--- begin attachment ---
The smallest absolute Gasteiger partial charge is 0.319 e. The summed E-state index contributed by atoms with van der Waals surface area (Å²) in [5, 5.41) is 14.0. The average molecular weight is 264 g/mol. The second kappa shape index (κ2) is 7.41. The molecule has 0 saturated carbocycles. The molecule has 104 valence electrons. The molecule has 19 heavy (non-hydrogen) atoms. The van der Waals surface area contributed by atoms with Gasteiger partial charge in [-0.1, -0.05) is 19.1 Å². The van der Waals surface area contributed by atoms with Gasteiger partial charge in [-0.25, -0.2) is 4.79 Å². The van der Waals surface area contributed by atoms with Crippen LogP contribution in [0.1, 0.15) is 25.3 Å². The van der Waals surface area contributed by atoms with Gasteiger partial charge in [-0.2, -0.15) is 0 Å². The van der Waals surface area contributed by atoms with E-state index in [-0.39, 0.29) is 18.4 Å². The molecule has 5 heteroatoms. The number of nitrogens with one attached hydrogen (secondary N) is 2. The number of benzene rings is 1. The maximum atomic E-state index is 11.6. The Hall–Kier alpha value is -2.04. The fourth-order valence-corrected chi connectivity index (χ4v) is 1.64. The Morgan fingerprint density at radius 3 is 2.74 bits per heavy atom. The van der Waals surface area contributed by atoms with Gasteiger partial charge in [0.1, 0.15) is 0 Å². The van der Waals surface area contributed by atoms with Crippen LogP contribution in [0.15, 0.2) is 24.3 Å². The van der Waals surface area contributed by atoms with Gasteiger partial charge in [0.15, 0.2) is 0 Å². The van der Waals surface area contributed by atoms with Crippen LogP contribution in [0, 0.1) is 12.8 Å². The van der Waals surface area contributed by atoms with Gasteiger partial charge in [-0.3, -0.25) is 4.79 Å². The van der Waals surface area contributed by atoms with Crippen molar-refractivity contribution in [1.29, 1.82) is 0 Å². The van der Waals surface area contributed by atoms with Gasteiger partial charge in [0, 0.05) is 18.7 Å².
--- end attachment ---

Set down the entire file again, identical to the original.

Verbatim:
The smallest absolute Gasteiger partial charge is 0.319 e. The summed E-state index contributed by atoms with van der Waals surface area (Å²) in [5, 5.41) is 14.0. The average molecular weight is 264 g/mol. The second kappa shape index (κ2) is 7.41. The molecule has 0 saturated carbocycles. The molecule has 104 valence electrons. The molecule has 19 heavy (non-hydrogen) atoms. The van der Waals surface area contributed by atoms with Gasteiger partial charge in [-0.1, -0.05) is 19.1 Å². The van der Waals surface area contributed by atoms with Gasteiger partial charge in [-0.25, -0.2) is 4.79 Å². The van der Waals surface area contributed by atoms with Crippen LogP contribution in [0.1, 0.15) is 25.3 Å². The van der Waals surface area contributed by atoms with Gasteiger partial charge in [-0.2, -0.15) is 0 Å². The van der Waals surface area contributed by atoms with E-state index in [-0.39, 0.29) is 18.4 Å². The molecule has 5 heteroatoms. The number of nitrogens with one attached hydrogen (secondary N) is 2. The number of benzene rings is 1. The maximum atomic E-state index is 11.6. The Hall–Kier alpha value is -2.04. The fourth-order valence-corrected chi connectivity index (χ4v) is 1.64. The Morgan fingerprint density at radius 3 is 2.74 bits per heavy atom. The van der Waals surface area contributed by atoms with Gasteiger partial charge in [0.1, 0.15) is 0 Å². The van der Waals surface area contributed by atoms with Crippen LogP contribution in [0.15, 0.2) is 24.3 Å². The van der Waals surface area contributed by atoms with Gasteiger partial charge in [0.15, 0.2) is 0 Å². The van der Waals surface area contributed by atoms with Crippen LogP contribution in [0, 0.1) is 12.8 Å². The van der Waals surface area contributed by atoms with Gasteiger partial charge in [-0.3, -0.25) is 4.79 Å². The van der Waals surface area contributed by atoms with Crippen molar-refractivity contribution in [1.29, 1.82) is 0 Å². The van der Waals surface area contributed by atoms with Gasteiger partial charge in [0, 0.05) is 18.7 Å².